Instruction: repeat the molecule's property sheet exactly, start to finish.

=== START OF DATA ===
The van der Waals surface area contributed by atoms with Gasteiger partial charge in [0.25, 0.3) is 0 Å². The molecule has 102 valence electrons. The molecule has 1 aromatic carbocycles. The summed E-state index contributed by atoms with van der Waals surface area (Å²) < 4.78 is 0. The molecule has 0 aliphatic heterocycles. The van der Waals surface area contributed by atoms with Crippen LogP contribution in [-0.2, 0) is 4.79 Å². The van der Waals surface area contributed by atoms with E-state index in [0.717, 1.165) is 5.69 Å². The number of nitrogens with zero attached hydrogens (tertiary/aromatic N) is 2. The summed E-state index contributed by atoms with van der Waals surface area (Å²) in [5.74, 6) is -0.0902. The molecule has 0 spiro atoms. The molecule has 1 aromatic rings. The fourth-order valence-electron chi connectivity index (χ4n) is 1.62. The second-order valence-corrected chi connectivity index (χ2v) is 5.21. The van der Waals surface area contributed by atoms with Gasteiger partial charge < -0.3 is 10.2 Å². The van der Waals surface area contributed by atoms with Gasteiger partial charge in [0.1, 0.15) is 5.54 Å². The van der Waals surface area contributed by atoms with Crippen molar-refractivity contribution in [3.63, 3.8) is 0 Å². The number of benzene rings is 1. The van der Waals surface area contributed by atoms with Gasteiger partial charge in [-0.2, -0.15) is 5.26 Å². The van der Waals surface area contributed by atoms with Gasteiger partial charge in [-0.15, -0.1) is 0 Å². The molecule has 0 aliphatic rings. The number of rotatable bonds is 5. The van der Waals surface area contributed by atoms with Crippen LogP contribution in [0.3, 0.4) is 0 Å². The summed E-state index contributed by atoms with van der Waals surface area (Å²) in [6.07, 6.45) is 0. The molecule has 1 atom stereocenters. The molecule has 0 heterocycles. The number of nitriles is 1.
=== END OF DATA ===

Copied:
The van der Waals surface area contributed by atoms with Gasteiger partial charge in [0.25, 0.3) is 0 Å². The molecule has 102 valence electrons. The molecule has 1 aromatic carbocycles. The summed E-state index contributed by atoms with van der Waals surface area (Å²) < 4.78 is 0. The molecule has 0 aliphatic heterocycles. The van der Waals surface area contributed by atoms with Crippen LogP contribution in [-0.2, 0) is 4.79 Å². The van der Waals surface area contributed by atoms with E-state index in [0.717, 1.165) is 5.69 Å². The number of nitrogens with zero attached hydrogens (tertiary/aromatic N) is 2. The summed E-state index contributed by atoms with van der Waals surface area (Å²) in [5.74, 6) is -0.0902. The molecule has 0 spiro atoms. The molecule has 1 aromatic rings. The fourth-order valence-electron chi connectivity index (χ4n) is 1.62. The second-order valence-corrected chi connectivity index (χ2v) is 5.21. The van der Waals surface area contributed by atoms with Gasteiger partial charge < -0.3 is 10.2 Å². The van der Waals surface area contributed by atoms with Gasteiger partial charge in [0.1, 0.15) is 5.54 Å². The van der Waals surface area contributed by atoms with Crippen molar-refractivity contribution in [3.63, 3.8) is 0 Å². The number of benzene rings is 1. The van der Waals surface area contributed by atoms with Gasteiger partial charge in [-0.2, -0.15) is 5.26 Å². The van der Waals surface area contributed by atoms with Gasteiger partial charge in [-0.15, -0.1) is 0 Å². The molecule has 0 aliphatic rings. The number of rotatable bonds is 5. The van der Waals surface area contributed by atoms with Crippen LogP contribution in [0.3, 0.4) is 0 Å². The summed E-state index contributed by atoms with van der Waals surface area (Å²) in [6.07, 6.45) is 0. The molecule has 1 atom stereocenters. The molecule has 0 heterocycles. The number of nitriles is 1.